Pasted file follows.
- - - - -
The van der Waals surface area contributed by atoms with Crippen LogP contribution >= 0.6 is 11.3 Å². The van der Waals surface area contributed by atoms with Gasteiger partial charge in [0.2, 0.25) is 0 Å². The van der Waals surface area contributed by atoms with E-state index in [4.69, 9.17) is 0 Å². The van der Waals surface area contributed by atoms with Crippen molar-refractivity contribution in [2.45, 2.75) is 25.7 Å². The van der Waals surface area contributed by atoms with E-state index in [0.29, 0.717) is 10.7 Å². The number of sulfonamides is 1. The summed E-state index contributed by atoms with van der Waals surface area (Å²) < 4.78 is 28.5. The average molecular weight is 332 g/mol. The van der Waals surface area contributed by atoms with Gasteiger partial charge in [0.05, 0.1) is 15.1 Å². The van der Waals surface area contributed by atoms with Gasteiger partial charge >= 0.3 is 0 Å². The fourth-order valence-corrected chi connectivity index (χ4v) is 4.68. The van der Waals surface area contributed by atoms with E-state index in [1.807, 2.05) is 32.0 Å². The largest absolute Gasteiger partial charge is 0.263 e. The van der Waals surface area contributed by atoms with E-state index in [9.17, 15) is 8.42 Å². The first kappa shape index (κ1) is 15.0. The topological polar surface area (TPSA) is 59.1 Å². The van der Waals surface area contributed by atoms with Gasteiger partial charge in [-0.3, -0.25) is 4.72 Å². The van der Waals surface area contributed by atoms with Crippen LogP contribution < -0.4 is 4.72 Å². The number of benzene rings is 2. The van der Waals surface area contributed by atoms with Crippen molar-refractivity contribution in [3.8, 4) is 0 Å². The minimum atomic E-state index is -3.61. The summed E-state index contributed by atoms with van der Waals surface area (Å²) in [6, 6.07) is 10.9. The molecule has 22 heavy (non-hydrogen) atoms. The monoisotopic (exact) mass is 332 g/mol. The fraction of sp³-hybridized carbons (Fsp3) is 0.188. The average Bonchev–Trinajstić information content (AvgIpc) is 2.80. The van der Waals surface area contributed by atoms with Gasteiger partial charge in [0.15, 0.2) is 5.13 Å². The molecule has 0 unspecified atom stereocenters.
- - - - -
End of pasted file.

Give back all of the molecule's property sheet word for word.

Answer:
The van der Waals surface area contributed by atoms with Crippen LogP contribution >= 0.6 is 11.3 Å². The van der Waals surface area contributed by atoms with Gasteiger partial charge in [0.2, 0.25) is 0 Å². The van der Waals surface area contributed by atoms with E-state index in [4.69, 9.17) is 0 Å². The van der Waals surface area contributed by atoms with Crippen molar-refractivity contribution in [2.45, 2.75) is 25.7 Å². The van der Waals surface area contributed by atoms with E-state index in [0.29, 0.717) is 10.7 Å². The number of sulfonamides is 1. The summed E-state index contributed by atoms with van der Waals surface area (Å²) < 4.78 is 28.5. The average molecular weight is 332 g/mol. The van der Waals surface area contributed by atoms with Gasteiger partial charge in [0.05, 0.1) is 15.1 Å². The van der Waals surface area contributed by atoms with Gasteiger partial charge >= 0.3 is 0 Å². The fourth-order valence-corrected chi connectivity index (χ4v) is 4.68. The van der Waals surface area contributed by atoms with E-state index in [1.807, 2.05) is 32.0 Å². The largest absolute Gasteiger partial charge is 0.263 e. The van der Waals surface area contributed by atoms with E-state index in [9.17, 15) is 8.42 Å². The first kappa shape index (κ1) is 15.0. The topological polar surface area (TPSA) is 59.1 Å². The van der Waals surface area contributed by atoms with Gasteiger partial charge in [-0.3, -0.25) is 4.72 Å². The van der Waals surface area contributed by atoms with Crippen LogP contribution < -0.4 is 4.72 Å². The number of benzene rings is 2. The van der Waals surface area contributed by atoms with Crippen molar-refractivity contribution in [3.8, 4) is 0 Å². The minimum atomic E-state index is -3.61. The summed E-state index contributed by atoms with van der Waals surface area (Å²) in [6, 6.07) is 10.9. The molecule has 22 heavy (non-hydrogen) atoms. The monoisotopic (exact) mass is 332 g/mol. The fraction of sp³-hybridized carbons (Fsp3) is 0.188. The average Bonchev–Trinajstić information content (AvgIpc) is 2.80. The van der Waals surface area contributed by atoms with Gasteiger partial charge in [0.15, 0.2) is 5.13 Å². The molecule has 0 unspecified atom stereocenters.